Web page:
On Sat, Oct 15, 2011 at 9:56 AM, Alper Kanat firstname.lastname@example.org wrote:
I have an Arch Linux box inside Virtualbox on a Mac that I use for development purposes. I connect to this machine via SSH without any visual interface. It's on [testing] and just upgraded to pacman 4.0 and after installation it asked me to run pacman-key --init to generate the necessary keys for my system. I did all of these inside GNU Screen (also tried without it without any luck):
$ sudo pacman-key --init gpg: Generating pacman keychain master key...
Not enough random bytes available. Please do some other work to give the OS a chance to collect more entropy! (Need 300 more bytes)
I pressed random bits with the keyboard but it didn't work so I fired up another window inside screen and did cat /dev/urandom > /dev/null but that also didn't work. So I found this  article and tried it again without any luck.
So I'm basically stuck here. Can someone please help me? Since pacman is bricked, I can't also install anything. Now I have to manually downgrade pacman if I can't succeed.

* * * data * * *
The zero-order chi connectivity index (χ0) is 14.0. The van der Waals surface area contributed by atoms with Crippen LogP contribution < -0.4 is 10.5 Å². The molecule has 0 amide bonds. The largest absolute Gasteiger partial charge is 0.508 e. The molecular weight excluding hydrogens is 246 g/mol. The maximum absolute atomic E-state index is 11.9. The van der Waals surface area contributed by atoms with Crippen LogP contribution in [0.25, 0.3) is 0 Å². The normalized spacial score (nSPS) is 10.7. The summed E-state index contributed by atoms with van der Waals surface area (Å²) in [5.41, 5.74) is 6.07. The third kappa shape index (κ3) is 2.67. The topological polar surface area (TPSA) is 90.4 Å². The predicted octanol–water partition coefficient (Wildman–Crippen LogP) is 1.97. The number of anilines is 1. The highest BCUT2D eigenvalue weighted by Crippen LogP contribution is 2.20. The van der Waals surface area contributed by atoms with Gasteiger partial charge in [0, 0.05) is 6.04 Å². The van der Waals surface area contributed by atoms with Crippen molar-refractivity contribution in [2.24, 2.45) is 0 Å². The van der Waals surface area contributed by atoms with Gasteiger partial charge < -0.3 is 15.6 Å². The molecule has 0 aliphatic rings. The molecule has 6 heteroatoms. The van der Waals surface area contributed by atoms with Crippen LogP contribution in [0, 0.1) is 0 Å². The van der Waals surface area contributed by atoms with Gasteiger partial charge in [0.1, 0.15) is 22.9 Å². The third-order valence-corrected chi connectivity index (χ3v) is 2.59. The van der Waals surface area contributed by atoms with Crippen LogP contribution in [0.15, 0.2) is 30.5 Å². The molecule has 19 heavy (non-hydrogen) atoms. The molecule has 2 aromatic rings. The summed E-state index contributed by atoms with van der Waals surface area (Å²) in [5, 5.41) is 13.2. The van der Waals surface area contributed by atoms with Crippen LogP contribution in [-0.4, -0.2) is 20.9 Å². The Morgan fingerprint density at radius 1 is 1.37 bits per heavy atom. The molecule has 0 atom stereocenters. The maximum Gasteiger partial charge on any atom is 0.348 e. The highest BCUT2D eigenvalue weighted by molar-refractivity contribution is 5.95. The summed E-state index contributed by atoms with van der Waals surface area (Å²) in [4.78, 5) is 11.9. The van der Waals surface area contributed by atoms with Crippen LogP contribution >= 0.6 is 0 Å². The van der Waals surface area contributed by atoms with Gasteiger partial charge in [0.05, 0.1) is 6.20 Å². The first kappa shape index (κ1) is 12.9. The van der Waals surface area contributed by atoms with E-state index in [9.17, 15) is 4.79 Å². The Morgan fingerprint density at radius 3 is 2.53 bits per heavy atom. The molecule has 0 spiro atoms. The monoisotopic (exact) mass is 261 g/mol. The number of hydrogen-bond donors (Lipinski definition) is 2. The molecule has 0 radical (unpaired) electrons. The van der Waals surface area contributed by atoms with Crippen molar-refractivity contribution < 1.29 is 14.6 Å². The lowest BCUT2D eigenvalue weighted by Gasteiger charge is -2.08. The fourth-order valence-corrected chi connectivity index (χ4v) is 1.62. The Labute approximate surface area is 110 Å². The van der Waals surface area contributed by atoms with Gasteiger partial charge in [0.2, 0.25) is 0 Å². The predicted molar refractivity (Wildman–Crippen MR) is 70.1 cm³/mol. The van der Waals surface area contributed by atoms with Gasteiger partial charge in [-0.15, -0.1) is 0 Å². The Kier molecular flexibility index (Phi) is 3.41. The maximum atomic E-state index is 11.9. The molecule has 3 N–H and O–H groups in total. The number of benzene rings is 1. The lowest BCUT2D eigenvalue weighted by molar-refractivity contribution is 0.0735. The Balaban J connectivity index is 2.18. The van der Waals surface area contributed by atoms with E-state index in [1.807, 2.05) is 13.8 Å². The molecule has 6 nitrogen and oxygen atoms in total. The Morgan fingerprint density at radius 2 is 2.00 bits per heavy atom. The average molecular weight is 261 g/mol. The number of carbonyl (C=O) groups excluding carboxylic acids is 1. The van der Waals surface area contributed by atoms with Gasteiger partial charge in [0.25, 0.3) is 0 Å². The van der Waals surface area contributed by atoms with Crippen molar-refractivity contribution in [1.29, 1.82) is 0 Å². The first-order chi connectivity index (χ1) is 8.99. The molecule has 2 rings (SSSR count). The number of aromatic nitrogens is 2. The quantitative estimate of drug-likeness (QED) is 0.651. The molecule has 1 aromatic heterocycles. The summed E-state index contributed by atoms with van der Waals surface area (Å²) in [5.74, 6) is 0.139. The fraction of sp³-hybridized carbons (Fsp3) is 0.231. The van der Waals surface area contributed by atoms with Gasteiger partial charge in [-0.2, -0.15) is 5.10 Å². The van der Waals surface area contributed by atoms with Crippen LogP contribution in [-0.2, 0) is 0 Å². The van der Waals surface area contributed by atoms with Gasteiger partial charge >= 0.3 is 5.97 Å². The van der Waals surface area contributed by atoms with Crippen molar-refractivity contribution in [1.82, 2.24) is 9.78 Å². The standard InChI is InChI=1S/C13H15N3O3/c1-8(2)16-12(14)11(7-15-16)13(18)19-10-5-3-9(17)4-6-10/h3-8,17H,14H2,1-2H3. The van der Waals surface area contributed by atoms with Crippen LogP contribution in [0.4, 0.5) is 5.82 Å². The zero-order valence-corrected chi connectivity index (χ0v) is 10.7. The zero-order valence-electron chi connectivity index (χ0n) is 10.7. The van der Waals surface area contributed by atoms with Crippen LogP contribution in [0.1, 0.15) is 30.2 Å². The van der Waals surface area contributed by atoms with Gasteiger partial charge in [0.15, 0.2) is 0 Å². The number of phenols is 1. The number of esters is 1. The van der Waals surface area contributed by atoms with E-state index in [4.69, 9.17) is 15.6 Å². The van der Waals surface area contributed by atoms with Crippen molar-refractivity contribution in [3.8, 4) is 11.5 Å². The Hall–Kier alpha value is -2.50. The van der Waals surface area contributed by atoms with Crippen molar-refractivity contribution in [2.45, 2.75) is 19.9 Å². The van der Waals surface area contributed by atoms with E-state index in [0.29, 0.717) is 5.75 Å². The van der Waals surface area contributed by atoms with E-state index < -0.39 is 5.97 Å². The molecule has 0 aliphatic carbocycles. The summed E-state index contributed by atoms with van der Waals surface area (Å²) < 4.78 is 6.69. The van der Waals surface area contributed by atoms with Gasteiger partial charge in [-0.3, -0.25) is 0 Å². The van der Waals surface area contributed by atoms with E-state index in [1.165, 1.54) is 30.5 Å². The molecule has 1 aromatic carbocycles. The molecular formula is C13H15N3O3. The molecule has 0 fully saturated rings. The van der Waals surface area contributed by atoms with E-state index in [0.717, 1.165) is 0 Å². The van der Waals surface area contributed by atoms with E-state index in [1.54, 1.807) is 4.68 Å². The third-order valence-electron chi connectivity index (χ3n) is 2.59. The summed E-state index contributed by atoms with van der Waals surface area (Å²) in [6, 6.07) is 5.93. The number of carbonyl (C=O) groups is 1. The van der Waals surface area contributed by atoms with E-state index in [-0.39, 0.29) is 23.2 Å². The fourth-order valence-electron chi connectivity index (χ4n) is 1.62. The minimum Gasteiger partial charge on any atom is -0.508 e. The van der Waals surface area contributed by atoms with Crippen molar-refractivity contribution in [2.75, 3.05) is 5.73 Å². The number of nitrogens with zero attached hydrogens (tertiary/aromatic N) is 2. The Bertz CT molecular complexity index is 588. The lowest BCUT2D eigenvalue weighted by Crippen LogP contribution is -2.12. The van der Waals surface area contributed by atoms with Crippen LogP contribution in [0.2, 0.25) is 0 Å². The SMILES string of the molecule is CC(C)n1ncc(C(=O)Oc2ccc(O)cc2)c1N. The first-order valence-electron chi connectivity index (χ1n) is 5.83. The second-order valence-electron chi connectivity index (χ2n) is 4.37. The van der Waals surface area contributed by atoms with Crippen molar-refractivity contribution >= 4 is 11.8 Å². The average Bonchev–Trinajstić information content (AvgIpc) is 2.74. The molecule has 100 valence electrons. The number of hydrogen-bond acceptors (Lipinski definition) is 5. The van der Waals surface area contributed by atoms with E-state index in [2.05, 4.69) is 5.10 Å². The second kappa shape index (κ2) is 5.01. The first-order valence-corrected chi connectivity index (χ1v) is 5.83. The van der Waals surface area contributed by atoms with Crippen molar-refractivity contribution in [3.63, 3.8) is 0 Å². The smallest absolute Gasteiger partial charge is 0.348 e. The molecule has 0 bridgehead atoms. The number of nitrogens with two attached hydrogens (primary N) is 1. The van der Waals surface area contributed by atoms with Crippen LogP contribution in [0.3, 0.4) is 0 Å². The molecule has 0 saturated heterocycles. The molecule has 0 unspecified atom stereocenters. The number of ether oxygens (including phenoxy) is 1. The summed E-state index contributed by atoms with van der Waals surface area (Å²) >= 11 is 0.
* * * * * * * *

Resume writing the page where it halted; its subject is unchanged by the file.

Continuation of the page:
Quis custodiet ipsos custodes?
This behavior is due to the use of /dev/random by the gpg backend. On Linux systems there are two random data generators. urandom takes a random seed from random and generates infinite pseudo random data.
the random interface only returns data based on entropy and therefore does not generate pseudo random data, only truly random data. But the entropy inputs through the Linux kernel is not infinite, so it will run out and the random kernel interface will block waiting for new entropy to be generated.
GPG uses random over urandom because it returns better source random data, and therefore creates a more secure key pair. The best way to overcome the blocking of the random interface is to generate more entropy for the kernel to send to the random kernel interface, aka - move the mouse around, it might take a few minutes.